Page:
Do you ever think about the darker side of nightlife? It’s an entire world that only a tiny fraction of the population get a glimpse of and will vary city by city. But the stories told in these small hours are often the most fascinating. The bar staff, the service workers, the shadowy figures that linger on the streets — what they see, the small details of their lives, and the events they witness on a nightly basis.
Nightlife Noir was created by Jack Mulqueen, a nightlife developer based in New York City whose short stories with six different artists read as vignettes into the darker side of city life in the small hours of the morning. While some of these tales may seem familiar — Mulqueen is the first to admit some of his stories are based on archetypal personalities and read as hyperbolic tales — the stories push past cliché into something that feels exciting and refreshing.
Nightlife Noir 1 & 2
Jack Mulqueen (writer), Raymond Estrada, Abylay Kussainov, Alfredo Torres, Andrey Garin, Dillon Snook, and Marc Garreta (artists), Alex Batlle (colorist), Manny Mederos (Letterer/Designer), Daniela Bensadoun (editor), Ellis Green (art designer), Kenneth Vandoverbeke (logo), Adam Gorham (cover)
August 7, 2021
Written during lockdown as bars shuttered, Mulqueen’s stories overlap with thematic similarities and are almost cinematic in their visualisation. The longing for nightlife is palpable, and noir is the perfect genre for these often very dark stories about the hidden sides of city nightlife. These include staff and club workers mistreated by security, secret illicit love stories, abuses of power, endless nights that begin at 4 am and often a tragic, inescapable sadness. The nighttime holds all manner of secrets and shady goings-on, while the feverish pencil strokes of the art provide this urgency and often anxiety.
All of the artwork is incredible. Raymond Estrada, Abylay Kussainov, Alfredo Torres, Andrey Garin, Dillon Snook, and Marc Garreta, as well as colorist Alex Batlle and letterer/designer Manny Mederos, have done incredible work, while the covers by Adam Gorham really evoke the spirit of the series hinting at the various characters the reader will encounter, their very different lives, and how nightlife functions as another world entirely.
The first story of the series ‘Remoras.’ with its faded shades and hazy hues, feels like you are peering into something secretive and illicit, which is exactly the intention of the story. The reader feels like they are peering through a fence, or shuttered gates, into this story of forbidden love, which is secretively, devastatingly, presented before our eyes. ‘Sunday Mofongo,’ the second tale, is a darkly poetic effective short story while also functioning as a visually cinematic example of film noir, as Abylay Kussainov’s artwork and Alex Batlle’s colours lead us into Mijo’s life as a service worker who happened to be in the wrong place at the wrong time. It is one of the most impactful of the series.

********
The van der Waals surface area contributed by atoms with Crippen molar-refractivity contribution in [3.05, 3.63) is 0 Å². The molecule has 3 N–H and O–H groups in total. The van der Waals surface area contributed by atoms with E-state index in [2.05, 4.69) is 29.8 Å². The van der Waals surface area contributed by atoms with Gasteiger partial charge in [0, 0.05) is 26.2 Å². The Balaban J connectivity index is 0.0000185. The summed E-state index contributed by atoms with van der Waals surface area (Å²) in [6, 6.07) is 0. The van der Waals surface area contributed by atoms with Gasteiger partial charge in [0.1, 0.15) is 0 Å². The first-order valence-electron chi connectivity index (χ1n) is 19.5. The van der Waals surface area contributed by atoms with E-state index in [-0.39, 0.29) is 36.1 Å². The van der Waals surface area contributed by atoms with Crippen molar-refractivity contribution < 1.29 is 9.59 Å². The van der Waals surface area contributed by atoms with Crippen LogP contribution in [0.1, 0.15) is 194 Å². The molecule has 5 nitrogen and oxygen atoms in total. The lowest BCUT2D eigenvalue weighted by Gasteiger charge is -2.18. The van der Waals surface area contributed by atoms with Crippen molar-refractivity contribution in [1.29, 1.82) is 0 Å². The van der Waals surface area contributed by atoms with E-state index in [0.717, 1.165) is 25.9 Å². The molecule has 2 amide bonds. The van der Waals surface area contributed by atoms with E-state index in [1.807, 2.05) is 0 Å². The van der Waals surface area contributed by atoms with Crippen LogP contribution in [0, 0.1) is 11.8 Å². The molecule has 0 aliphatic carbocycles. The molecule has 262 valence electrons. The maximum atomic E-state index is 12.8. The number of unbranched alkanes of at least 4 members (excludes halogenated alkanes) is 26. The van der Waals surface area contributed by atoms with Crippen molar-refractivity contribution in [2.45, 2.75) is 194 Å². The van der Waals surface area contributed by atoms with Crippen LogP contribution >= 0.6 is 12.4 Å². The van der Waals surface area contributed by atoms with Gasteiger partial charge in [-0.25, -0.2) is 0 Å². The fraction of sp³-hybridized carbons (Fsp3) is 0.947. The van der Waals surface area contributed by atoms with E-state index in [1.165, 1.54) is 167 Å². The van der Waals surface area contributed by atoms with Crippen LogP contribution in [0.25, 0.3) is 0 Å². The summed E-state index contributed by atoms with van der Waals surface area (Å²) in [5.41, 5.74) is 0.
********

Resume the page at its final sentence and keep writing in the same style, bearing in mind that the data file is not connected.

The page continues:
This is not to say all the stories of Nightlife Noir are dark. There is a manic feverish quality to “The ‘Life Of The Party'” in #1 with Alfredo Torres’ multicolored panels functioning to illustrate every facade of Trisha’s unhinged madness culminating in her hilarious acid green mania. The story is a reworking of something we all know too well, of pride coming before a fall, and this takes place both in the narrative and, most effectively, in a full-page illustration. Trisha’s wide green eyes, the exact same shade as the ‘elixir’ she is so keen to dispense, telling all we need to know about her character, state of mind, and fate. As Mulqueen writes in his post story notes, ‘Alfredo’s art style perfectly complements the subject matter, lulling you into Trisha’s life with comical effect.’ Incidentally, Alfredo has also included a homage to a well-known panel from Jeph Loeb and Tim Sale’s ‘Spider-Man: Blue’ in the final two panels of Trisha’s epic downfall.
The beauty of this series is its variety. There is also a sweetness to ‘El Disco Erotique’ in #2, which reads like a traditional DJ love story, with the most uplifting ending of all the tales. It is also one of the brighter coloured of the six, with Andrey Garin’s expressive artwork functioning as the dialogue itself on pages when little or no dialogue is present. I also enjoyed the dark love story ‘Queen of the Castle’ as an ode to the nightlife and routine of bar workers, whose concept of time is very different from the majority of society. It’s a deliciously surreal story of repetition, love, and the splintering of reality. Dillon Snook’s artwork, like the character’s lives, relies on repetition, utilised fully on the page and in the panel’s negative spaces, while his use of purples, oranges, greens and blues all provide the illusion of street lamps, bar signs, neon lights omitting from rooms only open when everyone else in the city is sleeping. In one incredibly cool page we ‘see’ how time is bending for these lovers — it looks appears like scattered polaroids, diminishing in size, scattered across the page — like they are the only people on the planet as reality is dropping off. They adhere to a concept of time unique only to themselves.
If, like me, you cannot get enough of film noir and pulpy artwork with a dark, often seedy aesthetic, then you will eat up Nightlife Noir. I loved the first two volumes and hope there will be more. It is a series with so much untapped potential and with so much new talent. I hope it runs and runs.
Nightlife Noir is a an anthology of six short stories from six different artists, centered around New York City’s sceney underbelly. Issues 1 & 2 are available now and the Kickstarter link, if you care to contribute to this project by Sunday August 8, can be found here: